An exotic dancer who was shot at a Columbia nightclub is entitled to workers’ compensation benefits for her injury, the S.C. Supreme Court ruled Wednesday in what could be a potentially precedent-setting decision for topless performers in the Palmetto State.
The court ruled that dancer LeAndra Lewis was an employee of the Boom Boom Room Studio 54 – not an independent contractor. That makes her eligible to receive workers’ compensation benefits, the court said.
The court did not set an amount she should be paid for injuries sustained in the July 23, 2008, shooting but sent the question back to the S.C. Court of Appeals to decide.
“This is a message to employers of this industry that, if they are going to bring young, often uneducated laborers into this industry to make huge profits, then they need to have workers’ compensation to cover these unforeseen accidents,” said Charles Burnette, a Rock Hill attorney representing Lewis.
A stray bullet struck Lewis in the abdomen after a fight broke out at the Boom Boom Room on Two Notch Road, court records show. The bullet wound caused “severe damage to her internal organs and resulted in the loss of a kidney,” the Supreme Court decision said. She also sustained substantial scarring, prompting her to file a workers’ compensation claim, the court said.
Lower court decisions went against her, but the Supreme Court reversed those findings. Lewis, who is from Charlotte, was not available Wednesday. Efforts to reach a representative of the Boom Boom Room were unsuccessful.
Wednesday’s decision could bolster efforts in South Carolina to classify other topless dancers as employees of clubs that hire them to perform. It also highlights a bigger issue outlined in a series last year by McClatchy newspapers: Many businesses across the country are declaring workers independent contractors, when evidence shows the workers really are employees entitled to benefits.
The Supreme Court’s 3-1 ruling provided a glimpse into the behind-the-scenes world of the topless club business, as well as perspective on the independent-contractor question. The ruling said that the Boom Boom Room exercised enough “control” over Lewis to show that she was an employee, not a contractor.
Among other things, the club dictated when she should dance after arriving for work, chose the music for her performances, required her to perform “VIP” dances for certain customers and specified that she perform topless, the Supreme Court said. The club also supplied a place to perform VIP dances, a stage with a pole, tables and a sound system, the ruling said. But the club would not allow her to take off more clothing than her top and it barred her from leaving work early without risk of a fine, the court said.
“We hold the weight of the evidence weighs in favor of finding Lewis was an employee of the club and is entitled to workers’ compensation benefits,” the Supreme Court ruling said.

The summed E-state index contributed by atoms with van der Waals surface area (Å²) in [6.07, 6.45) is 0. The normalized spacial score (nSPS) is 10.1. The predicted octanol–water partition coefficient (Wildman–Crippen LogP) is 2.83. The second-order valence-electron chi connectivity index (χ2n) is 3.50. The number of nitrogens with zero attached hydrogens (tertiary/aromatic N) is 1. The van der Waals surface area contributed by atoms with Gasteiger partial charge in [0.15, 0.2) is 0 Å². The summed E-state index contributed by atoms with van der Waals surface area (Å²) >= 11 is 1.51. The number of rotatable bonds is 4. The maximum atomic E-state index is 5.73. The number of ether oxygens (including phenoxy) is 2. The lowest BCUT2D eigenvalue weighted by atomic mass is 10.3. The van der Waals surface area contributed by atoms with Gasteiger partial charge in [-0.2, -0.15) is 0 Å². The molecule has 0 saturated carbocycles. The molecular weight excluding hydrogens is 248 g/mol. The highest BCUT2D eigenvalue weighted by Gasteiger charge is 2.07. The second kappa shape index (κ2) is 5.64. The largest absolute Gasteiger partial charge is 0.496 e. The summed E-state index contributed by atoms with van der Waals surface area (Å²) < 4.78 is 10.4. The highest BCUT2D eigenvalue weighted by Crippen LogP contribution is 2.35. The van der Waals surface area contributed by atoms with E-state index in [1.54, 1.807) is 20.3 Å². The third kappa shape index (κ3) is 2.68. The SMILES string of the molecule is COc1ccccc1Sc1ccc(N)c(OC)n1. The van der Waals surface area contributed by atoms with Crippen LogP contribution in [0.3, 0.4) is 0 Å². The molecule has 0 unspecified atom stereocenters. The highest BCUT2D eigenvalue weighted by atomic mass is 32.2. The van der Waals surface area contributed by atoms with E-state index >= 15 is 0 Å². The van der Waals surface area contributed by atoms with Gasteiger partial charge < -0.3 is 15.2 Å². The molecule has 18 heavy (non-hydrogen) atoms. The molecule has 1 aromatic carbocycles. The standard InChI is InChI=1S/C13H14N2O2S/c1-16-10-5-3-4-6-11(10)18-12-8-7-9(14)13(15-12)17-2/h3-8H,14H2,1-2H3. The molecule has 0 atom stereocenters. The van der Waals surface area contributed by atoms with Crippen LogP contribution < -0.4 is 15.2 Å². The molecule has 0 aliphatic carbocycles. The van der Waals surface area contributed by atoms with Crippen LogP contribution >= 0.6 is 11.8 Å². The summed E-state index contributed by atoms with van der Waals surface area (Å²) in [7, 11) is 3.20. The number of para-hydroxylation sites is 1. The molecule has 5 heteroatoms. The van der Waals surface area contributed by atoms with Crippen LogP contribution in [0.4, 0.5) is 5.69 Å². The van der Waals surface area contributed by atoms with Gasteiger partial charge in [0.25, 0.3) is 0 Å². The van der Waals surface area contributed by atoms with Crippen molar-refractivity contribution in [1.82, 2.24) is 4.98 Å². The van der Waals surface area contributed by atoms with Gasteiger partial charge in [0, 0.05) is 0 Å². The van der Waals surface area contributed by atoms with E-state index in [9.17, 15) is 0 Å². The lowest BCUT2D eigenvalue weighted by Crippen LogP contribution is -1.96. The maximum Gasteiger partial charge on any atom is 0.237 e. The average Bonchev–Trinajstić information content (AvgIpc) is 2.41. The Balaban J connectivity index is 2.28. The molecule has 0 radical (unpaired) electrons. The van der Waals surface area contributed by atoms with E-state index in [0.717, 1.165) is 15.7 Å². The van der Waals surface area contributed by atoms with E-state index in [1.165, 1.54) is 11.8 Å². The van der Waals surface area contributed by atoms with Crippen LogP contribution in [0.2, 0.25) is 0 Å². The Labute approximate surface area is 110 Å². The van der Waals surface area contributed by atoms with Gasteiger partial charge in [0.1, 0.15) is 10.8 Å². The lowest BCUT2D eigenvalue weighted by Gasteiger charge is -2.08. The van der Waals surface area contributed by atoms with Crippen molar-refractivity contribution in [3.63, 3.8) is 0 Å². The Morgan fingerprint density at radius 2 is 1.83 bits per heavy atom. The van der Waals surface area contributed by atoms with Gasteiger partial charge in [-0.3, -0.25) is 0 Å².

Aside from the Boom Boom Room case, a federal class action lawsuit that now is pending says exotic dancers for the Platinum Plus clubs in the Columbia and Greenville areas should be paid back wages for their time performing at the nightclubs. The suit says clubs exercised substantial control over the topless workers, which makes them employees. Potentially millions of dollars are at stake.
“This is very encouraging news,” said Greenville lawyer David Rothstein, who represents topless dancers in the federal case. “The court has clarified the question of whether exotic dancers or strippers are considered employees of clubs, as opposed to independent contractors.”
Clubs often do not pay their dancers, but instead allow them to perform for tips. The clubs then call the women independent contractors. In addition to not receiving wages, the dancers sometimes are not covered by workers’ compensation. It was unclear Wednesday whether the Boom Boom Room dancer was paid a wage.
Rothstein said cases in Atlanta and New York also have recognized the rights of topless dancers as employees.
When businesses declare workers as independent contractors, it allows the companies to save money on taxes and insurance. Companies that declare workers as independent contractors can hurt workers needing coverage under workers’ compensation laws, for instance.
Companies calling workers contractors also can gain unfair advantages against businesses that use employees because contract workers are less expensive. That can make a difference when government agencies look for low bidders on contracts.
An investigation by McClatchy newspapers last year found that billions of dollars in taxes apparently have been lost across the country because businesses have misclassified workers as independent contractors, rather than employees.
The State newspaper last summer found that 24 to 38 percent of the construction companies hired for selected federally supported projects in Charleston and Columbia classified workers as independent contractors, rather than employees entitled to benefits. The newspaper, through the Freedom of Information Act, found that state and local housing authorities in those cities received almost $30 million in federal stimulus money for a half-dozen projects in which workers were declared independent.